Abstract: This talk will describe a range of our projects, utilising functional Near Infrared Spectroscopy (fNIRS) in HCI.  As a portable alternative that’s more tolerate of motion artefacts than EEG, fNIRS measures the amount of oxygen in the brain, as e.g. mental workload creates demand.  As opposed to BCI (trying to control systems with our brain), we focus on brain-based HCI, asking what brain data can tell us about our software, our work, our habits, and ourselves.  In particular, we are driven by the idea that brain data can become personal data in the future.

Bio: Dr Max L. Wilson is an Associate Professor in the Mixed Reality Lab in Computer Science at the University of Nottingham.  His research focus is on evaluating Mental Workload in HCI contexts – as real-world as possible – primarily using functional Near Infrared Spectroscopy (fNIRS).  As a highly tolerant form of brain sensor, fNIRS is suitable for use in HCI research into user interface design, work tasks, and everyday experiences.  This work emerged from his prior research into the design and evaluation of complex user interfaces for information interfaces. Across these two research areas, Max has over 120 publications, including a Honourable Mention CHI2019 paper on a Brain-Controlled Movie – The MOMENT.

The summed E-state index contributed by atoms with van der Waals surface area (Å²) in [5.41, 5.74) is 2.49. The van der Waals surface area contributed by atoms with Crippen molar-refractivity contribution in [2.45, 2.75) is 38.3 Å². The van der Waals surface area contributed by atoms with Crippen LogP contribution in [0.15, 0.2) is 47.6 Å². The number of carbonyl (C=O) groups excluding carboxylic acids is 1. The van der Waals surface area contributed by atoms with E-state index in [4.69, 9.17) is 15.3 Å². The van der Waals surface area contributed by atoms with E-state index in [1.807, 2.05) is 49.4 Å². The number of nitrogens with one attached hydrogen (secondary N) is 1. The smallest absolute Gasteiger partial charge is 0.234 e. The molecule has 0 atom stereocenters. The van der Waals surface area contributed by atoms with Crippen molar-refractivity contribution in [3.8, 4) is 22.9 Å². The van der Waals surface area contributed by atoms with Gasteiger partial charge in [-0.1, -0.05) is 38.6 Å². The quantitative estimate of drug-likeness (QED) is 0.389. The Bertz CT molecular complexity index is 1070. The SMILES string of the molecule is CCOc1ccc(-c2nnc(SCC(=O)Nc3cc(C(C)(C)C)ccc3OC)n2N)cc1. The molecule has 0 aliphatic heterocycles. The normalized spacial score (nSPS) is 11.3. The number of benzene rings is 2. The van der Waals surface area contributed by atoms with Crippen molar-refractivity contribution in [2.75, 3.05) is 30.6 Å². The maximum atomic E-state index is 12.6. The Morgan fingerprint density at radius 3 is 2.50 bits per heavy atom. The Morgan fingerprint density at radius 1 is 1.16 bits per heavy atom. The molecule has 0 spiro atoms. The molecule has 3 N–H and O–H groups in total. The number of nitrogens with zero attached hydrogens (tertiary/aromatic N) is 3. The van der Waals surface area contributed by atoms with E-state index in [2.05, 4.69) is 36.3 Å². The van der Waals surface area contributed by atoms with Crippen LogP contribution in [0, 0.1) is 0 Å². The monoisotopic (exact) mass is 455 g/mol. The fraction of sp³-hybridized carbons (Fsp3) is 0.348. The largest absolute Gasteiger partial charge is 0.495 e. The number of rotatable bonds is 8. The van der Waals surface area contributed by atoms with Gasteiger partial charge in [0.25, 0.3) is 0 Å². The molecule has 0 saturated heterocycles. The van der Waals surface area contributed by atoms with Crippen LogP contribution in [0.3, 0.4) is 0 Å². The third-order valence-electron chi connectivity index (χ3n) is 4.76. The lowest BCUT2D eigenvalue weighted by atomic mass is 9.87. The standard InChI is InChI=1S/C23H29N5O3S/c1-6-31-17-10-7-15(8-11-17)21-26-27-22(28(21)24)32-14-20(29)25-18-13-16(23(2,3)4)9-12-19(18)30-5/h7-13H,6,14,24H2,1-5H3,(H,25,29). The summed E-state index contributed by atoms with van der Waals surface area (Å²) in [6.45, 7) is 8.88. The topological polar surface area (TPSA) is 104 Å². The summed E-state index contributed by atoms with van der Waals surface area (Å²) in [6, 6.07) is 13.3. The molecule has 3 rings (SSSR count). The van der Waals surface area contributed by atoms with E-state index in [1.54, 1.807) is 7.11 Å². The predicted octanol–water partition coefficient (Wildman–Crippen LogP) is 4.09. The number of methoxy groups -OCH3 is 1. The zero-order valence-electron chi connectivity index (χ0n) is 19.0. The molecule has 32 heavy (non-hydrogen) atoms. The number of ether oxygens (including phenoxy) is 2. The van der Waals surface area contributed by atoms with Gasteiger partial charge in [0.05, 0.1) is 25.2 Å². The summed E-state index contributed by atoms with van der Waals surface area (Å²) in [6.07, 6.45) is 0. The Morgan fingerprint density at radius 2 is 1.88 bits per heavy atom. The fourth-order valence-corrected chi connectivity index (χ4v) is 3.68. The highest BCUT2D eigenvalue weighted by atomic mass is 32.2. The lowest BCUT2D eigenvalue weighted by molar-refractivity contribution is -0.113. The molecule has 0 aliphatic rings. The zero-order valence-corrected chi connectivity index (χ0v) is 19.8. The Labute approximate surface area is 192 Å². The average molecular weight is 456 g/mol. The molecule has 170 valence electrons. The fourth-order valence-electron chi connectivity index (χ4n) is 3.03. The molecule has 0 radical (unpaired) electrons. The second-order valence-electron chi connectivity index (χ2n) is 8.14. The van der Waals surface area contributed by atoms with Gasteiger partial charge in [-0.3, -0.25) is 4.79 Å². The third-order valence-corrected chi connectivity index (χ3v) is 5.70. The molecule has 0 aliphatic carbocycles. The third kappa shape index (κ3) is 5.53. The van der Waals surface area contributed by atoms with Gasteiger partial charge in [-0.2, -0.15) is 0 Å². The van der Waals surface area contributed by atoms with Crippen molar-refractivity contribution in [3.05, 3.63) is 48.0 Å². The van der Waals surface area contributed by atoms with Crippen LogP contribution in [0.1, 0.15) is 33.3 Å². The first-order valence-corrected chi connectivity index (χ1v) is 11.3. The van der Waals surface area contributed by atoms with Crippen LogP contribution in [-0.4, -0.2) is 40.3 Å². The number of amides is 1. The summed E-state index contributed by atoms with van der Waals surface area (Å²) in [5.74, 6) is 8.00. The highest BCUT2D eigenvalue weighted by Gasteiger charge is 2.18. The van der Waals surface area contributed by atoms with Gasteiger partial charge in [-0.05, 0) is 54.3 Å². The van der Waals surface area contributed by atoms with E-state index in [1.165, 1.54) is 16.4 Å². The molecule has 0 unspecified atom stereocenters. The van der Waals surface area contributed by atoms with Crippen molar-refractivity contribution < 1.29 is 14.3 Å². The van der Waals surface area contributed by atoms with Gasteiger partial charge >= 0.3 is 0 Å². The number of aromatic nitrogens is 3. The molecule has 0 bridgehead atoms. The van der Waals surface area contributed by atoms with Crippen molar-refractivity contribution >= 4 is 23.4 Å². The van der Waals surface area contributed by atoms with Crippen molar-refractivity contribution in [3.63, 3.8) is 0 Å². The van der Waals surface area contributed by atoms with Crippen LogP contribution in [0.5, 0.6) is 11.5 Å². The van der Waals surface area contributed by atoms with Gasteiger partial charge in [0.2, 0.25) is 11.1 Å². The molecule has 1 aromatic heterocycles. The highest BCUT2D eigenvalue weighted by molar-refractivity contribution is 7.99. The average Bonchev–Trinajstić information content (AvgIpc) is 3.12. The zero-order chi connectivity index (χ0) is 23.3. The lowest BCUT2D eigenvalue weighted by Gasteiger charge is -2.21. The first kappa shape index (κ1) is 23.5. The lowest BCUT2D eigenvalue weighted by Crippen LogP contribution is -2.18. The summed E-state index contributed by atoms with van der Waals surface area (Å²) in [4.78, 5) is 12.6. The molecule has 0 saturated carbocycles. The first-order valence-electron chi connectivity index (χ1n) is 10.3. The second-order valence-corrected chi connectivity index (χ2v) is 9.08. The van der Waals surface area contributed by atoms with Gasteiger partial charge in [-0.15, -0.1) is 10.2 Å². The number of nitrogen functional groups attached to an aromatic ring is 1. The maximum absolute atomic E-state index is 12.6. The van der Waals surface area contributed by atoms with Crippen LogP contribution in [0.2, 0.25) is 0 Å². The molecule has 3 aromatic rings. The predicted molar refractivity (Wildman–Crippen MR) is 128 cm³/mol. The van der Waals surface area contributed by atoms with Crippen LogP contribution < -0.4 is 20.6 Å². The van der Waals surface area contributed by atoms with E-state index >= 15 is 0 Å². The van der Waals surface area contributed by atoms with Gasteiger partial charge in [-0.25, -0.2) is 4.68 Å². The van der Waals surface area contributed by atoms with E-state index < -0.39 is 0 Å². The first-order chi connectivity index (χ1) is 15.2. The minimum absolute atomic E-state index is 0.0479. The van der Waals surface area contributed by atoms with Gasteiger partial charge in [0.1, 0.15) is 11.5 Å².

2019 Recruitment: Lecturer and Associate Lecturer


Our school of Computer Science are looking to recruit two people to join us in this unique and captivating place. Seven centuries of history link the students with the town, leading to the ancient and yet modern institution where you will be at the forefront of topics in CS e.g Human Computer Interaction. https://www.st-andrews.ac.uk